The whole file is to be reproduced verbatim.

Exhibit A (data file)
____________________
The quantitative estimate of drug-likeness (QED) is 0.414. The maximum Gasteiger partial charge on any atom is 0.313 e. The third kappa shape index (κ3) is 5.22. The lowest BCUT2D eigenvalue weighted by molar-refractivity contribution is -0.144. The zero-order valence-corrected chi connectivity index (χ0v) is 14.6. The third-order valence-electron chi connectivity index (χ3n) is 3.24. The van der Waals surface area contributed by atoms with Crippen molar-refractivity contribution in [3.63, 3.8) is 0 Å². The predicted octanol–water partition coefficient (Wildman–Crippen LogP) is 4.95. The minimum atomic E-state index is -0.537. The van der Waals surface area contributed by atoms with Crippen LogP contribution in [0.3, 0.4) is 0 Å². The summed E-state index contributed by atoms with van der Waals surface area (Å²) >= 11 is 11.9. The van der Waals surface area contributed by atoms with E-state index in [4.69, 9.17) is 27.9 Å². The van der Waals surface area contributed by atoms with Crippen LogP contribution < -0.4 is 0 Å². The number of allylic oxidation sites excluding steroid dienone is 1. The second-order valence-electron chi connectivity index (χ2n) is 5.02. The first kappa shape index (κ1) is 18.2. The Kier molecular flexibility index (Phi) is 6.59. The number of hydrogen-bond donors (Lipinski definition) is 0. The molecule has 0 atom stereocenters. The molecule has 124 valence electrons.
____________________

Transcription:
The quantitative estimate of drug-likeness (QED) is 0.414. The maximum Gasteiger partial charge on any atom is 0.313 e. The third kappa shape index (κ3) is 5.22. The lowest BCUT2D eigenvalue weighted by molar-refractivity contribution is -0.144. The zero-order valence-corrected chi connectivity index (χ0v) is 14.6. The third-order valence-electron chi connectivity index (χ3n) is 3.24. The van der Waals surface area contributed by atoms with Crippen molar-refractivity contribution in [3.63, 3.8) is 0 Å². The predicted octanol–water partition coefficient (Wildman–Crippen LogP) is 4.95. The minimum atomic E-state index is -0.537. The van der Waals surface area contributed by atoms with Crippen LogP contribution in [0.3, 0.4) is 0 Å². The summed E-state index contributed by atoms with van der Waals surface area (Å²) >= 11 is 11.9. The van der Waals surface area contributed by atoms with E-state index in [4.69, 9.17) is 27.9 Å². The van der Waals surface area contributed by atoms with Crippen LogP contribution < -0.4 is 0 Å². The number of allylic oxidation sites excluding steroid dienone is 1. The second-order valence-electron chi connectivity index (χ2n) is 5.02. The first kappa shape index (κ1) is 18.2. The Kier molecular flexibility index (Phi) is 6.59. The number of hydrogen-bond donors (Lipinski definition) is 0. The molecule has 0 atom stereocenters. The molecule has 124 valence electrons.